Plastic Opportunities for Change

We need practical and scalable solutions to tackle plastic challenges.

Creating a perfect world of circulating resources is an enormous challenge, but the benefits of resource recovery and reuse are both exciting and imperative if our global community is to function with an improving quality of life.

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Plastic is an amazing material with many uses, but it might be one of the most vexing issues of our time.

When evaluating our main waste streams and material categories, we know that virtually everything has value and can be harnessed for circulation if the processes and infrastructure are available to do so.

This includes solutions for paper, metal, glass and organic material. Plastic, however, poses a separate, large-scale challenge for us all, which is only now becoming apparent.

Plastic: The good and the bad

Plastic is an amazing material with so many good uses, but its “after-life,” in the form of plastic pollution, might be creating one of the most vexing issues of our time.

Plastic has a half-life that far exceeds carbon. It is highly durable, complex in its make-up, widely diverse in its types, light weight and hard to recover economically at scale.

These traits create daunting challenges for scaled recovery. As the world’s population grows, with an growing consumption of goods made of or packed within plastic, the burden on our communities continues to increase.

The quest for reduced carbon use in transportation, production and packaging has exploited many of the low-hanging-fruit opportunities that plastic and light-weighting have provided. But we now face tough questions of where to go next and how to recover this permanent material that we use in a plethora of non-permanent ways.

The recovery and circulation of plastic waste, however, also poses some large opportunities for the engaged leaders in business, innovation and policy who see this blight in our environment and waters continuing to grow.

Business opportunities

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Plastic pollution directly impacts the abilities of cities to be resilient and smart.

Those who lead in the use of bring-back programs, optimizing reverse supply chains and home recovery-collection programs to complement deliveries are well-suited to inspire, recruit and engage communities.

Collectively, we need to encourage thought leaders, innovators and social-change experts to collaborate with the Elon Musks of the world, companies who can run (and benefit from) the programs and the policy makers who can facilitate laws and regulations that make material recovery a priority.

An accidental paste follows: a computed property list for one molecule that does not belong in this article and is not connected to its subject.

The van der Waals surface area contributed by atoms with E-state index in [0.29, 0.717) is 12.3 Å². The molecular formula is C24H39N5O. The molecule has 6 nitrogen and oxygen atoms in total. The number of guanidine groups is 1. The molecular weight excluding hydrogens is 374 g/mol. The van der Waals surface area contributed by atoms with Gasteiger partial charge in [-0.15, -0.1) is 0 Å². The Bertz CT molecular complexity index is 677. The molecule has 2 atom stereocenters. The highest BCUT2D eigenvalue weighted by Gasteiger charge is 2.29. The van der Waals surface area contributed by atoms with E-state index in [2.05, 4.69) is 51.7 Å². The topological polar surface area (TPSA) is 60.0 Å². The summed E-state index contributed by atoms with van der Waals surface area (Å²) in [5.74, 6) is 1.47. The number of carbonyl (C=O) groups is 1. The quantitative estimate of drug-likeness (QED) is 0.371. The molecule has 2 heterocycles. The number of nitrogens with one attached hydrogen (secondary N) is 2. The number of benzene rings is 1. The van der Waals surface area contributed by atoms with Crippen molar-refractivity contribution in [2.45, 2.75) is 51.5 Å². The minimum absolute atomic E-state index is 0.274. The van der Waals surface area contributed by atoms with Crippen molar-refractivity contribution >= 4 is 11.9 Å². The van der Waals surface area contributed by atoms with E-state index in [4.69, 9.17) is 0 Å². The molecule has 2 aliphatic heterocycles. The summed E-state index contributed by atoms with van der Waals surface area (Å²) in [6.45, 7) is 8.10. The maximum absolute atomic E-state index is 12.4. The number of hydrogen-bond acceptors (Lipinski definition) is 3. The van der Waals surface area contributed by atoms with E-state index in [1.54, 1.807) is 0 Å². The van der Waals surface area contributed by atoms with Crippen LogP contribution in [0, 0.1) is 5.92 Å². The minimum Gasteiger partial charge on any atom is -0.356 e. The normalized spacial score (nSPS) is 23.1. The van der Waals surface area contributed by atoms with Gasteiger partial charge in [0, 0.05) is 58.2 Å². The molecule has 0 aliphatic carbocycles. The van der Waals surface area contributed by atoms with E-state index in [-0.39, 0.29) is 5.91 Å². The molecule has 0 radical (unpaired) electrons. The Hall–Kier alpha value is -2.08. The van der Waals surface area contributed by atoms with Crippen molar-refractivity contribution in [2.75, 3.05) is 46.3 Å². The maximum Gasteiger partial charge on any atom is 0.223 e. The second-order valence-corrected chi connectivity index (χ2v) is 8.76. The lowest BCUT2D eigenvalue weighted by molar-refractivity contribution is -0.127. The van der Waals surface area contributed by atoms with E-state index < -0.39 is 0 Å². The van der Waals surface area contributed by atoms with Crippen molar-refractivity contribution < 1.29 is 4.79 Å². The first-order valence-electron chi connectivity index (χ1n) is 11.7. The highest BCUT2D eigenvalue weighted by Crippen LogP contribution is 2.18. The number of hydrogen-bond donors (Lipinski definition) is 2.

These improvements can and should be considered regardless of the size of the company or whether they operate in villages, towns, municipalities or nations.

Whether or not the ocean and our waters upstream are drivers for needed improvements in plastic pollution reduction, the health of our communities and our customers should incentivize demand and encourage management to really focus on active participation in the circular economy.

Plastic pollution is now atop many environmental agendas, as it directly impacts the abilities of cities to be resilient and smart.

Governments can facilitate circularity and waste avoidance, but the private sector will thrive once good case studies are promoted, scaled and replicated.

Private growth

Two recent reports on plastic and the new economies that come from it are relevant: one launched at the World Economic Forum this year by the Ellen MacArthur Foundation on the “New Plastics Economy,” and the other issued by Vulcan and Encourage Capital.

These offer insights into sectors and solutions for companies big and small, hopefully inspiring the needed leadership in the private sector.

A report we initiated with Trucost for Dell and Algix on net benefit analysis can help to explain the untapped opportunities for a new method of calculating the value of positive externalities, leading to improved brand reputation, consumer empowerment and loyalty.

Although the world is now more aware of our plastic pollution challenges, easy and scalable examples have yet to be showcased at the level needed for substantial change.

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We need today’s leaders and doers from our private sector to solve the plastic problem.

Waste is a localized issue, and access to feedstock (material) for recycling or energy creation is dependent upon collection and recovery systems that typically do not exist yet in efficient forms, even in developed cities.

No silver bullet 

There is no silver bullet for plastic pollution, and slowing the creation of waste from our consumption habits will require creative, engaging, community-embracing programs that can scale in volume. They also must incentivize and reward companies, governments and the communities to participate over the long-term.

We must bring together experts across the plastic spectrum to speak about innovations and solutions for a world without this waste footprint.

Education is great and highly important in our schools, but unless all of the teachers in the world are taught about the complexities and importance of slowing plastic pollution, we won’t get the scaled results across our countries that we need today.

The momentum to get the wheels turning on true circulation is only just beginning. This is where we need today’s leaders and doers from our private sector to kick into gear.

When this happens, our communities, waters and environment become big benefactors of a circular-economy world.

This article first appeared on U.S. Chamber of Commerce Foundation and was republished with permission.

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Douglas Woodring is Co-Founder and Managing Director of Ocean Recovery Alliance.

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